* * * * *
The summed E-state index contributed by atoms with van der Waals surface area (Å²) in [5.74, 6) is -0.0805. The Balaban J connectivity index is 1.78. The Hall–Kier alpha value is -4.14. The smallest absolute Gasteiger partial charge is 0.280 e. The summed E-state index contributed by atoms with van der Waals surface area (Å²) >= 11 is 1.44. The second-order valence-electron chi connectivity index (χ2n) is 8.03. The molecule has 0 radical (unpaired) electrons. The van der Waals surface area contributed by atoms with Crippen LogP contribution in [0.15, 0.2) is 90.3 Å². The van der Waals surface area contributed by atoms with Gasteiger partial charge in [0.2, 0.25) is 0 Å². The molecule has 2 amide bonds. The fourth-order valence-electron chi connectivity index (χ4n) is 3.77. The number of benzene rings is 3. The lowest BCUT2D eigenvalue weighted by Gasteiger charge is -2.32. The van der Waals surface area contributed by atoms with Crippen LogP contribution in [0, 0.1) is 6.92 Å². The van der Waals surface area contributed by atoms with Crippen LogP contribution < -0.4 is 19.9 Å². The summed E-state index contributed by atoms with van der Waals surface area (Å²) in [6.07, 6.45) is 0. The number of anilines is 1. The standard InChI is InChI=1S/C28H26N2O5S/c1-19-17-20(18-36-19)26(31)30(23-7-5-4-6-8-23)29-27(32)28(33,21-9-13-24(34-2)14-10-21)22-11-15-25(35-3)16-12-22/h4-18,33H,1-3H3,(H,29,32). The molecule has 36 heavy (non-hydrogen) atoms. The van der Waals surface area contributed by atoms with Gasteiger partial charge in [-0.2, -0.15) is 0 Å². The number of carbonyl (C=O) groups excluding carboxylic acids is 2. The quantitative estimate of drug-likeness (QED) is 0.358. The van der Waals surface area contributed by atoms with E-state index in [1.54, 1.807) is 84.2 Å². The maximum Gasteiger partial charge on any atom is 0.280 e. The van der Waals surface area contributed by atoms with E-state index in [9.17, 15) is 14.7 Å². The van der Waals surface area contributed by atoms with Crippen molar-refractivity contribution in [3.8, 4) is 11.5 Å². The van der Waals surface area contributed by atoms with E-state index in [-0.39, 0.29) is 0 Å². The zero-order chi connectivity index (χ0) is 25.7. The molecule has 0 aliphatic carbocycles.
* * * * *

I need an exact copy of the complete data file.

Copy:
The summed E-state index contributed by atoms with van der Waals surface area (Å²) in [5.74, 6) is -0.0805. The Balaban J connectivity index is 1.78. The Hall–Kier alpha value is -4.14. The smallest absolute Gasteiger partial charge is 0.280 e. The summed E-state index contributed by atoms with van der Waals surface area (Å²) >= 11 is 1.44. The second-order valence-electron chi connectivity index (χ2n) is 8.03. The molecule has 0 radical (unpaired) electrons. The van der Waals surface area contributed by atoms with Crippen LogP contribution in [0.15, 0.2) is 90.3 Å². The van der Waals surface area contributed by atoms with Gasteiger partial charge in [0.2, 0.25) is 0 Å². The molecule has 2 amide bonds. The fourth-order valence-electron chi connectivity index (χ4n) is 3.77. The number of benzene rings is 3. The lowest BCUT2D eigenvalue weighted by Gasteiger charge is -2.32. The van der Waals surface area contributed by atoms with Crippen LogP contribution in [0, 0.1) is 6.92 Å². The van der Waals surface area contributed by atoms with Crippen LogP contribution < -0.4 is 19.9 Å². The summed E-state index contributed by atoms with van der Waals surface area (Å²) in [6.07, 6.45) is 0. The number of anilines is 1. The standard InChI is InChI=1S/C28H26N2O5S/c1-19-17-20(18-36-19)26(31)30(23-7-5-4-6-8-23)29-27(32)28(33,21-9-13-24(34-2)14-10-21)22-11-15-25(35-3)16-12-22/h4-18,33H,1-3H3,(H,29,32). The molecule has 36 heavy (non-hydrogen) atoms. The van der Waals surface area contributed by atoms with Gasteiger partial charge in [-0.2, -0.15) is 0 Å². The number of carbonyl (C=O) groups excluding carboxylic acids is 2. The quantitative estimate of drug-likeness (QED) is 0.358. The van der Waals surface area contributed by atoms with E-state index in [1.54, 1.807) is 84.2 Å². The maximum Gasteiger partial charge on any atom is 0.280 e. The van der Waals surface area contributed by atoms with E-state index in [9.17, 15) is 14.7 Å². The van der Waals surface area contributed by atoms with Crippen molar-refractivity contribution in [3.8, 4) is 11.5 Å². The van der Waals surface area contributed by atoms with E-state index in [-0.39, 0.29) is 0 Å². The zero-order chi connectivity index (χ0) is 25.7. The molecule has 0 aliphatic carbocycles.